A Cellist Breaks Music Into ‘Fragments,’ Then Connects Them

For that reason, the lack of program notes — before the lights go dark, the audience will be given only the most basic information about the project, and the names of the composers they will hear — is a core part of “Fragments,” and a sign, its creators said, that, for all the deliberate, thoughtful artifice, the focus is on the music.

“To shed the Rorschach inclination towards finding meaning in the program before hearing the music was a really important piece of the puzzle,” Pulitzer said. “How many of us do that, where we look at the bio, we’re making assumptions about gender, race, nationality, compositional precedent, who where their teachers, and when were they born?”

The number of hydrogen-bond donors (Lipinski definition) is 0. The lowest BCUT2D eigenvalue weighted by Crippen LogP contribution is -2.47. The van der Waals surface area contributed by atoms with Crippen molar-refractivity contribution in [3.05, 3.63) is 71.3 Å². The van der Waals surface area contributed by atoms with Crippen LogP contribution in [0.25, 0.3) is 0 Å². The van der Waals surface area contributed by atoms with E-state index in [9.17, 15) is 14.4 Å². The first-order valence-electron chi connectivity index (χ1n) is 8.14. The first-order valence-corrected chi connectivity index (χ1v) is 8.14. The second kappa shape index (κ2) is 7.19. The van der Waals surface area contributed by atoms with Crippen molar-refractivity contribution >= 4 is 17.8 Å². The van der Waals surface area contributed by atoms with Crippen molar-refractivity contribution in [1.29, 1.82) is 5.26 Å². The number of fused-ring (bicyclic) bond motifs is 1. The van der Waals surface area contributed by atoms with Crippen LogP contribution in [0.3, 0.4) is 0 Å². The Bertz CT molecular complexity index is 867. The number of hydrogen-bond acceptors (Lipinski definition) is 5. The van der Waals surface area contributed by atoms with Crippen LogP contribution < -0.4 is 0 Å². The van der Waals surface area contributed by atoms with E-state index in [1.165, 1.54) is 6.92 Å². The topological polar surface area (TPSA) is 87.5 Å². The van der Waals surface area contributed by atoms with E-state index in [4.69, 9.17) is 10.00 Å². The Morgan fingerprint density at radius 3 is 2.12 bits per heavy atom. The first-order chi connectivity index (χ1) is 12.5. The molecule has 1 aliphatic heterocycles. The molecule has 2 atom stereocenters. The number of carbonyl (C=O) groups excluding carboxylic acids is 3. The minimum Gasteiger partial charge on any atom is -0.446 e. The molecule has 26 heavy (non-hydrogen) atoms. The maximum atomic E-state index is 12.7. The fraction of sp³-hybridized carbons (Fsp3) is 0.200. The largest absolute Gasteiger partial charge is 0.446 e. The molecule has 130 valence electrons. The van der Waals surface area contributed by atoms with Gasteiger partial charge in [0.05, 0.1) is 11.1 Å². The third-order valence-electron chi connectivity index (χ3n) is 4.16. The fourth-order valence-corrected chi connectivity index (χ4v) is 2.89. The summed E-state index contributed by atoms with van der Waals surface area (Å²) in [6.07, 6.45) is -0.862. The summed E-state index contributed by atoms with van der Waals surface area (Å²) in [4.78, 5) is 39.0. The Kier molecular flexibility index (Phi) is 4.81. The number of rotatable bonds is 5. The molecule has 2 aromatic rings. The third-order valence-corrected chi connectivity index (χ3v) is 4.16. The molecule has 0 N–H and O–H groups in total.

The aim, she added, is to strip as much of that presumptive meaning as possible away, so that listeners can follow Weilerstein’s attempts to create new meaning in her musical quilts, and “dare to embark on this journey of not knowing, and allow it to be OK.”

For Shaw, that was part of the attraction of “Fragments,” beyond the obvious appeal of writing for a soloist whose visible commitment expresses such a clear love of music.

“Going to hear a concert and not looking at what’s on the program and not knowing what comes next — those have been some of my deepest and most revealing listening experiences,” Shaw said. “There’s also something beautiful and important about presenting different composers side by side, and behind a curtain, so that you’re not focusing on their name, or whether or not they’re Bach.”

The staging does offer some hints about the music, as if to hold the listener’s hand. Reiser’s set stays constant, a deconstructed theater arrayed so that it evokes soloists’ constant struggles to create “a room of one’s own” as they travel the world’s halls, Pulitzer said, and at the same time “reawakens the spaces for the people who are familiar with them.” Each composer has a specific lighting color, to give a sense of which fragments combine to make wholes.

Must Read

Related Articles